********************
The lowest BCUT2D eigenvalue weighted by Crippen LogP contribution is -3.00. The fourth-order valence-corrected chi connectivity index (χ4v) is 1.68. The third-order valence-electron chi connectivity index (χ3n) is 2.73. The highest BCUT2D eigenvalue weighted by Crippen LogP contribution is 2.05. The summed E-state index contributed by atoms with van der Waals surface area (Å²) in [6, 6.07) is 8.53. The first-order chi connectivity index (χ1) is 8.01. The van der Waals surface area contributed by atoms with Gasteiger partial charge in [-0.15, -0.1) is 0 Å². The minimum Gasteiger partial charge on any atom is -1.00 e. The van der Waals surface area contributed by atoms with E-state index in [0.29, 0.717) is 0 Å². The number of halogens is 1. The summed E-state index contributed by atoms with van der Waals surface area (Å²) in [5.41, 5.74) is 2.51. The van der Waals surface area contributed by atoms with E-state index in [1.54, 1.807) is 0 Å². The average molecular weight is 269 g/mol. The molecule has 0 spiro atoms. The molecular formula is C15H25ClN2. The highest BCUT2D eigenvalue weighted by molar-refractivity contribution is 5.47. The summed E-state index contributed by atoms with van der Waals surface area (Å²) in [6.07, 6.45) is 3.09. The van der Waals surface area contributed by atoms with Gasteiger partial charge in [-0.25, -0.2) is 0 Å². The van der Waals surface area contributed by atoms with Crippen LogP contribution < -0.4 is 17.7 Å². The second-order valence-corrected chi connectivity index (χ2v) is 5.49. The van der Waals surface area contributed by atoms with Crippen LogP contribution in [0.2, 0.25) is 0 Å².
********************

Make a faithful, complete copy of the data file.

The lowest BCUT2D eigenvalue weighted by Crippen LogP contribution is -3.00. The fourth-order valence-corrected chi connectivity index (χ4v) is 1.68. The third-order valence-electron chi connectivity index (χ3n) is 2.73. The highest BCUT2D eigenvalue weighted by Crippen LogP contribution is 2.05. The summed E-state index contributed by atoms with van der Waals surface area (Å²) in [6, 6.07) is 8.53. The first-order chi connectivity index (χ1) is 8.01. The van der Waals surface area contributed by atoms with Gasteiger partial charge in [-0.15, -0.1) is 0 Å². The minimum Gasteiger partial charge on any atom is -1.00 e. The van der Waals surface area contributed by atoms with E-state index in [0.29, 0.717) is 0 Å². The number of halogens is 1. The summed E-state index contributed by atoms with van der Waals surface area (Å²) in [5.41, 5.74) is 2.51. The van der Waals surface area contributed by atoms with E-state index in [1.54, 1.807) is 0 Å². The average molecular weight is 269 g/mol. The molecule has 0 spiro atoms. The molecular formula is C15H25ClN2. The highest BCUT2D eigenvalue weighted by molar-refractivity contribution is 5.47. The summed E-state index contributed by atoms with van der Waals surface area (Å²) in [6.07, 6.45) is 3.09. The van der Waals surface area contributed by atoms with Gasteiger partial charge in [-0.25, -0.2) is 0 Å². The van der Waals surface area contributed by atoms with Crippen LogP contribution < -0.4 is 17.7 Å². The second-order valence-corrected chi connectivity index (χ2v) is 5.49. The van der Waals surface area contributed by atoms with Crippen LogP contribution in [0.2, 0.25) is 0 Å².